NEW YORK -- For the second straight year, Grammy voters celebrated an album that fell outside the range of today's pop and racked up multiplatinum sales through word of mouth.
With little help from commercial radio, the pop-jazz sounds of Norah Jones' ''Come Away With Me'' snagged eight Grammys, including album of the year, on Sunday.
On the heels of the success of last year's ''O Brother, Where Art Thou?'' soundtrack, a bluegrass-country disc that was barely heard on country radio yet netted five Grammys, some believe that Jones' victory may prod radio station and recording industry executives to rethink what they traditionally consider a hit.
''What it says to the industry is that real music with emotional connection can resonate with people, and that's a very good sign for us,'' said MCA Records executive Tom Sarig. ''(It shows) music that isn't necessarily so prepackaged can connect with the wide swath of the public.''
Jones' debut disc, released with modest expectations on the jazz label Blue Note in February 2002, has sold more than 3 million copies without conforming to a slick pop sound; her album contained smoky, lush ballads that one is more likely to hear in a jazz club.
Her biggest hit, ''Don't Know Why,'' wasn't a big hit; it peaked at No. 41 on the Hot 100 chart, yet still managed to win both the record and song of the year categories.
In comparison, the other record of the year nominees -- Vanessa Carlton's ''A Thousand Miles,'' Eminem's ''Without Me,'' Nickelback's ''How You Remind Me'' and Nelly and Kelly Rowland's ''Dilemma'' -- were among the year's most played records.
Steven Stolder, senior managing editor for music at Amazon.com, where Jones' disc was a top seller, said her win shows that the public is seeking more than what's on the radio or on MTV.
''If you would have argued a few years back that a collection of mountain music would have been a top seller, people would have said that was ridiculous, and 'O Brother' showed it was not,'' he said. ''The conventional wisdom of who the record-buying public is, in terms of let's give them radio pop, doesn't necessarily correspond to what they want to buy.''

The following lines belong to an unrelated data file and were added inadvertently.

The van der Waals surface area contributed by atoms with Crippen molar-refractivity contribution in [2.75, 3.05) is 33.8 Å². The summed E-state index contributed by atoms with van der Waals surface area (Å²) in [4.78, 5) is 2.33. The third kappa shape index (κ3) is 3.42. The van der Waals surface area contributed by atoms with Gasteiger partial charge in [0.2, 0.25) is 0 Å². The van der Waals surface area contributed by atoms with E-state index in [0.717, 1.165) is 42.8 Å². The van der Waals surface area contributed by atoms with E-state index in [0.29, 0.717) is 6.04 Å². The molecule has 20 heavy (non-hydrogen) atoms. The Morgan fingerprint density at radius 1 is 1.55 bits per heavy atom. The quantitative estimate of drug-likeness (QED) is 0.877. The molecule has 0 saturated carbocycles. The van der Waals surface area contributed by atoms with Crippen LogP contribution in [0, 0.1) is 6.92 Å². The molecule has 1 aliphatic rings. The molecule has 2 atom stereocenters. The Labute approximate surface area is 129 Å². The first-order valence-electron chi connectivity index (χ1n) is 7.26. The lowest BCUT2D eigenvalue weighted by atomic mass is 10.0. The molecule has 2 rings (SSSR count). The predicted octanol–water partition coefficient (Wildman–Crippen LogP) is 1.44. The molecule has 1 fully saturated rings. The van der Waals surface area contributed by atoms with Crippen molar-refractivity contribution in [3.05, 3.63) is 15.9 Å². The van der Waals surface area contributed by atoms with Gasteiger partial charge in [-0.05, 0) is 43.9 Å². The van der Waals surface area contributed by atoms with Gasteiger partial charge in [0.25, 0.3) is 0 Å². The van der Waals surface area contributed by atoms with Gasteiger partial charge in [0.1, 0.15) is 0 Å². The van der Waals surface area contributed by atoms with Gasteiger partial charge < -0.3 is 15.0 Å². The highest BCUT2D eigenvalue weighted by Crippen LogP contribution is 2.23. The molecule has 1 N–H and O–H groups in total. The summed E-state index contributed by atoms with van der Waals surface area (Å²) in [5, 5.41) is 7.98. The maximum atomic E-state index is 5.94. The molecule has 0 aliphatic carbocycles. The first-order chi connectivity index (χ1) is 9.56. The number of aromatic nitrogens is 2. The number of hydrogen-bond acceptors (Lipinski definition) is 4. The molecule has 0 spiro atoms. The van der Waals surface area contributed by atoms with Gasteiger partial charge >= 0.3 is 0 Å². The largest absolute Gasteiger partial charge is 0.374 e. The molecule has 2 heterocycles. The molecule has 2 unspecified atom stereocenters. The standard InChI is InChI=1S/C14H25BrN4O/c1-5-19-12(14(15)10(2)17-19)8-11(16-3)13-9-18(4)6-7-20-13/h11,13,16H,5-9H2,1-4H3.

Zach Hochkeppel, director of marketing at Blue Note, said they were targeting the thirtysomething fan who had become disenchanted with commercial pop when they promoted Jones' disc.
Many adult fans had become disenfranchised by the teen pop, gangsta rap and hard rock that was being boosted by the industry as the hot new thing.
''I think that alienated a lot of folks who had grown up with music as a big part of their life and who all of the sudden thought that the music wasn't for them,'' he said.
At first, they looked to print media and noncommercial radio to build buzz. VH1 played Jones, and MTV made her one of their ''Buzzworthy'' artists, though the video never reached ''TRL'' popularity.
Her music became a phenomenon despite, or perhaps because of, its underground appeal, selling based on good word of mouth.
However, even after the disc went platinum, Hochkeppel said it was difficult to get mainstream radio stations to jump on the bandwagon.
''They didn't know how to play it next to other songs,'' he said, recalling that many of them worried about how Jones would sound ''next to Eminem or Ashanti.''
''Radio used to be, 20 or 30 years ago, (a place where) odd hits could come from all directions,'' Hochkeppel said.
Sharon Dastur, assistant program director at New York pop radio station WHTZ, acknowledges that fans won't hear the eclectic mix of music on commercial radio that they used to.
''Especially in the Top 40 world, we've been living in the world of extremes, either extreme rock or extreme hip-hop,'' she said.
Still, the radio station started playing Jones' ''Don't Know Why'' in August, when her album became a certified sensation, although the airplay was light.
The song has gotten more popular in recent weeks, thanks to her Grammy nominations. Dastur says Jones' success will help get more unconventional songs on pop radio.
''I think programmers are going to take notice that the extreme period is coming to a close and more of these down-the-middle types of records will appeal to their audience,'' she said.
Sarig thinks the Jones victories will also have a larger impact on the recording industry to back music that is more artistic and heartfelt, instead of a sure-fire hit.
''A lot of that good old gut instinct that used to be a big part of (the industry) has gone out,'' he said. ''Something like (a) Norah Jones should teach us that we should just stick with it ... more often than we do.''
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